We went out and we did a survey. Now it’s not a scientific study. We identified one hundred aesthetic clinics in North America that were using words like loyalty, rewards or membership on their website, so it’s a focused sample, and then we broke those programs into five categories. What we found, and these are listed in order of popularity:
Let me talk a little bit about what we saw in each case. Now the monthly subscription model, this is where individuals are paying a contracted monthly fee for some prescribed list of services or some selected discounts. It’s very similar to like a gym membership. The range in pricing and services was highly variable, these were all over the place, but this was the least frequent option.
Now what we’ve seen is that there are a number of software providers that are now offering solutions that make these programs more viable. Historically given the complexity administering these campaigns probably explains why it’s so infrequent among the sample population that we looked at. Now restrictions that were common in these particular programs were the kind of services that were included in there, and the offer or restriction that you couldn’t combine program participation with periodic sales, specials or discounts that were out there.
The cash back model was next in line, but still fairly infrequent. You earned credit back when you bought specific services inside the clinic. It’s similar to like the Discover card that has a cash back offer it ranged from 5% off but only 4 out of the 100 clinics that we surveyed actually were offering this particular model.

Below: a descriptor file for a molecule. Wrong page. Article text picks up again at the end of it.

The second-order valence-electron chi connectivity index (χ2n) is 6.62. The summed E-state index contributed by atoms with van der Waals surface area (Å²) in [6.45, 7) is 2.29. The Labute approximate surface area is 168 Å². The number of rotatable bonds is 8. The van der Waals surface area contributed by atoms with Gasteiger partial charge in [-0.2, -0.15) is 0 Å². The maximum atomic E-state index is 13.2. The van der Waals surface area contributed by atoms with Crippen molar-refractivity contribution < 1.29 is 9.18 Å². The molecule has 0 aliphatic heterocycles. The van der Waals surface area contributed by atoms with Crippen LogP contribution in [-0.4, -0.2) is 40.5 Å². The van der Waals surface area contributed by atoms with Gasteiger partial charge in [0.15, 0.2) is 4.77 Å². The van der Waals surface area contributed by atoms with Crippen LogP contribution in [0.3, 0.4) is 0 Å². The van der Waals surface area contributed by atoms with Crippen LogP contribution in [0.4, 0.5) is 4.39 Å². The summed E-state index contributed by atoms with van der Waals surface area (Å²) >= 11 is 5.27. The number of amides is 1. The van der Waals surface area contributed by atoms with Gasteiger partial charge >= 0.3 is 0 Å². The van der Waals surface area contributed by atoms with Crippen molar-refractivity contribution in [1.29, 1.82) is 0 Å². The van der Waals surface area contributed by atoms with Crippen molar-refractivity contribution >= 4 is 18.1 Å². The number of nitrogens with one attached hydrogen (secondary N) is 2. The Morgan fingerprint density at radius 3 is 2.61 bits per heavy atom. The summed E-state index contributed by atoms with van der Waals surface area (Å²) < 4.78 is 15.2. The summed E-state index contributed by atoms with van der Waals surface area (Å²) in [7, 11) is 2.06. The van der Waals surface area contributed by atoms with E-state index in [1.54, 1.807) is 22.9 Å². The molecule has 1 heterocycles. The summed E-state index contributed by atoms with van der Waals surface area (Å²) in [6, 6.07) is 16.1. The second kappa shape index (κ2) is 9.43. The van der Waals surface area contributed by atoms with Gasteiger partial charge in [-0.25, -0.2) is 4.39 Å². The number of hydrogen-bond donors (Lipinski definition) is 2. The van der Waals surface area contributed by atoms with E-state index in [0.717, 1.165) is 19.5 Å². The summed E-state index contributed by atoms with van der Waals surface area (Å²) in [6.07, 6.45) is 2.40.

Now there were a lot of restrictions in this particular case, you didn’t earn points when you bought discounted or promotional items, it wasn’t good toward insurance co-pays because many clinics offer both cash services and insurance reimburse services. And everybody was requiring that the amount that you redeemed, that you effectively zeroed out your account redeeming that cash back amount all in one lump sum, probably for logistics reasons, right, difficult to track that.
Now the third program in line that we took a look at were these tiered rewards tied to some level of annual spend. You earned discounts or some kind of special benefit as you spent more inside of the practice. Now these are very much like airline miles programs. As we looked at what was common out there in the marketplace, we saw some programs that were based largely on three tiered systems, most of them starting at a minimum threshold of $3500. Now again, it’s a fairly small sample when I say most of them. Only 6 in 100 practices that we found were offering this kind of program. The tiers reset every year, kind of your leveling just like with airlines. Every year is based on your last year’s investment with that business, and again promotional purchases often were excluded from that spend calculation.
Now, where did we see the real bulk of the programs that were out there in this vain? Annual membership was certainly, we’re getting into the territory of programs that were much more popular. Right, you pay up front and you get some kind of VIP benefits package. It’s very much like an Amazon Prime model. And what we found is that there was a fairly wide range in terms of the tiering system but we’re able to distill it back into two common models, a tier one level of benefits at about $350 for again an annual fee, and tier two for an annual membership fee of $750 is roughly the range.